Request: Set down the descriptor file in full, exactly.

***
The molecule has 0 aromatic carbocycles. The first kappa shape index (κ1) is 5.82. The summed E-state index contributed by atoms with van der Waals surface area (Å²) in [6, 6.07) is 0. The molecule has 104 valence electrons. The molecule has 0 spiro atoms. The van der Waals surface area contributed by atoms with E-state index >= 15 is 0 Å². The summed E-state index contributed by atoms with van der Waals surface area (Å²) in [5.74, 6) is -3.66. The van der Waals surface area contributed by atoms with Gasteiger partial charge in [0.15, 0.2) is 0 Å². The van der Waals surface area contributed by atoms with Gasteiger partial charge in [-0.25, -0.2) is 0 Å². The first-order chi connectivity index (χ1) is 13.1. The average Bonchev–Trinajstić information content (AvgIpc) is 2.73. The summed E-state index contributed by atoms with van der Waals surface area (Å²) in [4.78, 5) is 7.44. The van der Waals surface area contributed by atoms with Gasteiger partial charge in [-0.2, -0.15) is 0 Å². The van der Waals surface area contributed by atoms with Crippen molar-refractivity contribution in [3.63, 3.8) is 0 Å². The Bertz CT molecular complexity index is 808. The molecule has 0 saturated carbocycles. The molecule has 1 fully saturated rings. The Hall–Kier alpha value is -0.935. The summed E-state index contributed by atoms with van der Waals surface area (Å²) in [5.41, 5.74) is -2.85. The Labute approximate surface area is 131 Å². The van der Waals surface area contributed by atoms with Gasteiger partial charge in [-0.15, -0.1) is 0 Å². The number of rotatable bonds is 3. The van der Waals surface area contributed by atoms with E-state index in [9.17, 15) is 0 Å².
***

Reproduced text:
The molecule has 0 aromatic carbocycles. The first kappa shape index (κ1) is 5.82. The summed E-state index contributed by atoms with van der Waals surface area (Å²) in [6, 6.07) is 0. The molecule has 104 valence electrons. The molecule has 0 spiro atoms. The van der Waals surface area contributed by atoms with E-state index >= 15 is 0 Å². The summed E-state index contributed by atoms with van der Waals surface area (Å²) in [5.74, 6) is -3.66. The van der Waals surface area contributed by atoms with Gasteiger partial charge in [0.15, 0.2) is 0 Å². The van der Waals surface area contributed by atoms with Gasteiger partial charge in [-0.25, -0.2) is 0 Å². The first-order chi connectivity index (χ1) is 13.1. The average Bonchev–Trinajstić information content (AvgIpc) is 2.73. The summed E-state index contributed by atoms with van der Waals surface area (Å²) in [4.78, 5) is 7.44. The van der Waals surface area contributed by atoms with Gasteiger partial charge in [-0.2, -0.15) is 0 Å². The van der Waals surface area contributed by atoms with Crippen molar-refractivity contribution in [3.63, 3.8) is 0 Å². The Bertz CT molecular complexity index is 808. The molecule has 0 saturated carbocycles. The molecule has 1 fully saturated rings. The Hall–Kier alpha value is -0.935. The summed E-state index contributed by atoms with van der Waals surface area (Å²) in [5.41, 5.74) is -2.85. The Labute approximate surface area is 131 Å². The van der Waals surface area contributed by atoms with Gasteiger partial charge in [-0.15, -0.1) is 0 Å². The number of rotatable bonds is 3. The van der Waals surface area contributed by atoms with E-state index in [9.17, 15) is 0 Å².